First of two parts
GUATEMALA CITY -- Under a steel gray sky dotted with hundreds of circling vultures, the rancid smell of decay in the air, more than a thousand reciclidores, or recyclers, trudge through the mud to position themselves for the next wave of garbage trucks.
Before the yellow-and-green vehicles can even grind to a halt, the recyclers are jumping aboard, grabbing trash bags, and leaping off with their bounty. Tearing the bags apart, they quickly sort through their fetid contents in search of plastic or glass bottles, scraps of cardboard, pieces of metal, and anything else they can sell for a few centavos.
It's a typical workday at Relleno Sanitorio -- the sprawling municipal dump in the heart of this teeming capital city.
"My mother brought me here when I was 2 months old and I've been here ever since," Brenda Judith Lopez said.
Mrs. Lopez, 47, works 11 hours a day, six days a week, and brings home as much as $90. That's in a good week, she said. In a bad week, her 66 hours of scavenging can bring as little as $18.
The dump jobs have no health care or other benefits, and the government provides no unemployment, welfare, or Social Security benefits.
Providing assistance to those impoverished Guatemalans is why students from Toledo's St. John's Jesuit High School head south each year.
Those trips are organized by International Samaritan, a nonprofit organization founded at St. John's in 1995 as Central American Ministries by the Rev. Don Vettese, who was the school's president at the time.
In this impoverished Central American nation, where more than half the population lives below the national poverty line and 18 percent live in extreme poverty, Mrs. Lopez is grateful to have a job.
"This dump has been a big blessing for everyone working here," she said. "I've been able to raise six children through this work."
Her friend Elida Centano, 29, a small woman nicknamed "Half a Meter," collects plastic soft-drink bottles and plastic wrap.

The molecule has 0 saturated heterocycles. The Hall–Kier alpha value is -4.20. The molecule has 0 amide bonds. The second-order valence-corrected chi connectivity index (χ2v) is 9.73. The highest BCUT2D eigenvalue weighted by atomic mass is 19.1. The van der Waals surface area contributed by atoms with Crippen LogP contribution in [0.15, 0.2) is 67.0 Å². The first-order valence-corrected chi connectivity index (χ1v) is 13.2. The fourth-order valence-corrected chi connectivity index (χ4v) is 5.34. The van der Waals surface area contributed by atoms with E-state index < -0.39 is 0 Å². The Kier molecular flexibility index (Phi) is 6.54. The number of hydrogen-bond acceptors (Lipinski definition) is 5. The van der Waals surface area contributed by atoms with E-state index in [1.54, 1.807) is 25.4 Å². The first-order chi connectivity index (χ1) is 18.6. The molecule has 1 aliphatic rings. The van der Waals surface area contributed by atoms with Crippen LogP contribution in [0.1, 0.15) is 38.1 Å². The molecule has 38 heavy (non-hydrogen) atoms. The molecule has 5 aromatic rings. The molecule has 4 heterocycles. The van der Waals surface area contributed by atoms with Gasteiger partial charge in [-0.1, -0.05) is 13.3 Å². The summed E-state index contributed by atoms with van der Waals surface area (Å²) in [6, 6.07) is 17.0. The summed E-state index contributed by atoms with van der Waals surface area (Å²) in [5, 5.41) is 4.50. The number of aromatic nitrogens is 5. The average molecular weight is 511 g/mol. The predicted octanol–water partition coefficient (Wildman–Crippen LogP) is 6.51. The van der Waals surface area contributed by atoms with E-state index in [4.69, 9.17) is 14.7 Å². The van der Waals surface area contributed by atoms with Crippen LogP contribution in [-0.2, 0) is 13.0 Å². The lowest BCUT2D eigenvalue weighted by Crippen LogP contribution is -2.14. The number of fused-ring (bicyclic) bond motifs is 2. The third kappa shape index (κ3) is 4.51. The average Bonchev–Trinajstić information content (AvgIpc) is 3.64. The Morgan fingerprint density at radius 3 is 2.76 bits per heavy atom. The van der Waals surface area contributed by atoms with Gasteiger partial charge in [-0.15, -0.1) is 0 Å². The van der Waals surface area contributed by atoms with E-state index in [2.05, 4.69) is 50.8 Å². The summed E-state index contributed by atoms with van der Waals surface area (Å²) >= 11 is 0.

"I have been working here 15 years," she said. She starts when the dump's gates open at 7 a.m. and works until they close at 6 p.m.
"I don't like it, but at least it's work," she said. "I hope someday to get a job cleaning offices."
Mrs. Lopez is not expecting to find another line of work. She predicts that she will be at the dump "until God calls me home."
For some dump workers, God calls them early.
Mrs. Lopez and Ms. Centano both have lost friends and relatives in garbage-dump avalanches, when storm winds and rains cause the mountains of trash to shift, slide, and topple over, burying the workers.
One of the worst disasters in the dump's 66-year history occurred in 1998, when Hurricane Mitch pummeled Central America. At least 20 people died in Guatemala's city dump, officials said. Untold reciclos have lost their lives over the years in smaller avalanches, accidents, fires, or explosions.
"It's very dangerous work," Mrs. Lopez said.
Rosa Yup, 42, who scavenges for plastic bottles, also works in fear. She has nine children, five still at home.
"When it rains, I am sad," she said. "The plastic goes down even deeper and I can't reach it. I fear that an avalanche can come. I don't want to die because I have small children to take care of."
GUATEMALA AT A GLANCE
Population: 13.8 million
Age breakdown: 0-14,38.1 percent; 15-64, 58 percent; 65 and older, 3.9 percent